5 Digital Marketing Tips for Small DMOs

5 Digital Marketing Tips for Small DMOs

Evolving digital trends affect how travelers learn about new destinations, gather inspiration for their next trip and make decisions. To ensure that your destination is not overshadowed by bigger DMOs with budgets to match, it’s imperative to understand technical capabilities across the digital landscape and make smart decisions about how to deploy your marketing dollars for maximum impact. The following digital marketing tips can help you maximize your reach and make the most of your budget.

#1 Utilize social media.

This tip is about as far from being news as possible, but we’re continually surprised by how much it needs to be said: social media is one of the most effective tools to have in your belt. Beyond its capability for brand-building or even as a place to engage with consumers, social media is experiencing a transformational shift and in the process becoming a powerful driver of travel commerce. One of the coolest things we’ve seen across platforms is the ability to translate interest into commitment without navigating a user away from their newsfeed—for example, giving them the option to swipe right on a photo of a curated experience to make a booking.

But it’s not as simple as just uploading cool photos of your destination. According to a recent report put out by Skift on digital advertising trends, Facebook estimates that users only spend 2.5 seconds on a piece of content while browsing on a desktop and just 1.7 seconds when doing so on their smartphones. With these decreased attention spans (remember when 8 seconds was the norm?), it’s imperative that your content is strategic, concise, relevant, timely, and supported by compelling imagery. In other words, it needs to grab the user’s attention instantly.

Social media is where many travelers go for trip inspiration, information, special offers, and peer reviews—and it’s a place your DMO needs to be. And social platforms themselves have recognized this. Facebook, for example, created a Travel Ads service to help you serve up ads with real-time availability and pricing to potential travelers based on where and when they want to go. And with the surging success of micro-influencers and Facebook’s numerous tools to help you make the most of your content, strategically positioning yourself on social media is one of the smartest—and most affordable—things your DMO can do to reach potential visitors. And it can be scaled to reflect the size of your team and budget.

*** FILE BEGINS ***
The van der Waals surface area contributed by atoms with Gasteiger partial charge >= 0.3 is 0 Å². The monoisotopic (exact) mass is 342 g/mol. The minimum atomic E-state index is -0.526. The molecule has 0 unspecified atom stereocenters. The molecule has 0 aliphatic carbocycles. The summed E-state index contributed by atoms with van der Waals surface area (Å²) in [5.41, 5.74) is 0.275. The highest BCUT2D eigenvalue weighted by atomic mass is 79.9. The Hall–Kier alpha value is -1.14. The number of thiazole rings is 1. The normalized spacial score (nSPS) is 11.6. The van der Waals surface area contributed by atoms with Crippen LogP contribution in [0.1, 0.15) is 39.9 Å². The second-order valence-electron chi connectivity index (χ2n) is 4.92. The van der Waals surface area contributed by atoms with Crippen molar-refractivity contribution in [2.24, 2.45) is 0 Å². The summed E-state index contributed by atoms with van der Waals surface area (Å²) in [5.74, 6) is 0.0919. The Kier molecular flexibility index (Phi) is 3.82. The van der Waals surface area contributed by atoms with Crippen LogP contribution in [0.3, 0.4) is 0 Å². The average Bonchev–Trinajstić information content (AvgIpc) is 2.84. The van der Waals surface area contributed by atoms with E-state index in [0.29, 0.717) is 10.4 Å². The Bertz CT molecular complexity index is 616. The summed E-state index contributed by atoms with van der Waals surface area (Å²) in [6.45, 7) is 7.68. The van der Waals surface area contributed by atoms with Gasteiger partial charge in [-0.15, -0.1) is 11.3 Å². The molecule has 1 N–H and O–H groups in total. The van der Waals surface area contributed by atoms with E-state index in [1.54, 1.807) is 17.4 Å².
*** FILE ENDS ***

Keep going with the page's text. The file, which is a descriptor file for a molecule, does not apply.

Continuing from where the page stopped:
For more on social media best practices, click here.
To learn how to build a social media editorial calendar, watch this short video.

#2 Data is your friend.

Google Analytics. Social media analytics. Cookies. Tracking pixels. Retargeting pixels. There are so many ways to capture and analyze user data to help you track the consumer journey and understand, predict and direct the decisions of potential visitors. So many ways, in fact, that you can easily end up with an overwhelming amount of information and no idea where to begin. But so long as you have clearly-identified goals, you are better equipped to select the right metrics to measure and achieve success.

HINT: not entirely clear on what your goals are or should be? A Marketing Action Plan can help.

To get the most out of the data that is abundantly available, focus on what’s worth collecting—data that positively impacts your marketing strategy and aligns closely with your goals. You can start by tapping different members of your team on what types of data they create and consume, and then move on to collecting information on your target markets, competitors, visitors, potential visitors, and people who have engaged with your website, social channels and email newsletter (if you have one). Analyze this data each month and use what it tells you about the consumer journey to inform your marketing strategy. How are travelers hearing about your destination? How often do they engage with you on social media? At what point in the travel-planning process do they visit your website—or do they visit your website at all? What digital resources do they use to evaluate how well your destination will meet their needs and expectations?